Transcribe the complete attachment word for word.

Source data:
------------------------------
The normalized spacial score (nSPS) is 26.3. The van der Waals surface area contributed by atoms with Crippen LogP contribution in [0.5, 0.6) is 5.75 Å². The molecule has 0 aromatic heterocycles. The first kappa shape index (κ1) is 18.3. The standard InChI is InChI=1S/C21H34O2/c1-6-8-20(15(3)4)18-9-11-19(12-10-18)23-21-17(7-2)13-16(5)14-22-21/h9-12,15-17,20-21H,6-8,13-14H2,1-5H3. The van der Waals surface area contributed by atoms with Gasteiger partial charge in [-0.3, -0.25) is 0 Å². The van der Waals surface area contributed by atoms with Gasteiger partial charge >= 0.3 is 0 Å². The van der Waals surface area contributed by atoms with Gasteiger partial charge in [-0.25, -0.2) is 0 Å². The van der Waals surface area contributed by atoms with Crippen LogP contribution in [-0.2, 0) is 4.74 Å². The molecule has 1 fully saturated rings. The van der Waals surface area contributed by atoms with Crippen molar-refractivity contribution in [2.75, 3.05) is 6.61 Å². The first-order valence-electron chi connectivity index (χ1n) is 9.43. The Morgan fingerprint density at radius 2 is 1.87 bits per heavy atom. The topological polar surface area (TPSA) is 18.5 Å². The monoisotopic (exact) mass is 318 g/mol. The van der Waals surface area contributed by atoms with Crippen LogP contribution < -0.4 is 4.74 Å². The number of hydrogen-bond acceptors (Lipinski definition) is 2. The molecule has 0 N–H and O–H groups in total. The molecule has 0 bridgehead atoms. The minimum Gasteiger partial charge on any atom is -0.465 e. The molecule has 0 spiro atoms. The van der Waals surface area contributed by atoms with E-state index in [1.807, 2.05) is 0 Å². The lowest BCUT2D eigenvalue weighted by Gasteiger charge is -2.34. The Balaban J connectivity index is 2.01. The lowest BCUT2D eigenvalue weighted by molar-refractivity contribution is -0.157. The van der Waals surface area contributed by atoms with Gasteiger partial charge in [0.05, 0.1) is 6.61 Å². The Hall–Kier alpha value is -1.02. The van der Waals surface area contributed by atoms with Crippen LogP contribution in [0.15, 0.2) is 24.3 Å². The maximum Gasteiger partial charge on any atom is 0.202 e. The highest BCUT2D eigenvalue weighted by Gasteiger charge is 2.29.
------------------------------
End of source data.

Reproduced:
The normalized spacial score (nSPS) is 26.3. The van der Waals surface area contributed by atoms with Crippen LogP contribution in [0.5, 0.6) is 5.75 Å². The molecule has 0 aromatic heterocycles. The first kappa shape index (κ1) is 18.3. The standard InChI is InChI=1S/C21H34O2/c1-6-8-20(15(3)4)18-9-11-19(12-10-18)23-21-17(7-2)13-16(5)14-22-21/h9-12,15-17,20-21H,6-8,13-14H2,1-5H3. The van der Waals surface area contributed by atoms with Gasteiger partial charge in [-0.3, -0.25) is 0 Å². The van der Waals surface area contributed by atoms with Gasteiger partial charge >= 0.3 is 0 Å². The van der Waals surface area contributed by atoms with Gasteiger partial charge in [-0.25, -0.2) is 0 Å². The van der Waals surface area contributed by atoms with Crippen LogP contribution in [-0.2, 0) is 4.74 Å². The molecule has 1 fully saturated rings. The van der Waals surface area contributed by atoms with Crippen molar-refractivity contribution in [2.75, 3.05) is 6.61 Å². The first-order valence-electron chi connectivity index (χ1n) is 9.43. The Morgan fingerprint density at radius 2 is 1.87 bits per heavy atom. The topological polar surface area (TPSA) is 18.5 Å². The monoisotopic (exact) mass is 318 g/mol. The van der Waals surface area contributed by atoms with Crippen LogP contribution < -0.4 is 4.74 Å². The number of hydrogen-bond acceptors (Lipinski definition) is 2. The molecule has 0 N–H and O–H groups in total. The molecule has 0 bridgehead atoms. The minimum Gasteiger partial charge on any atom is -0.465 e. The molecule has 0 spiro atoms. The van der Waals surface area contributed by atoms with E-state index in [1.807, 2.05) is 0 Å². The lowest BCUT2D eigenvalue weighted by Gasteiger charge is -2.34. The Balaban J connectivity index is 2.01. The lowest BCUT2D eigenvalue weighted by molar-refractivity contribution is -0.157. The van der Waals surface area contributed by atoms with Gasteiger partial charge in [0.05, 0.1) is 6.61 Å². The Hall–Kier alpha value is -1.02. The van der Waals surface area contributed by atoms with Crippen LogP contribution in [0.15, 0.2) is 24.3 Å². The maximum Gasteiger partial charge on any atom is 0.202 e. The highest BCUT2D eigenvalue weighted by Gasteiger charge is 2.29.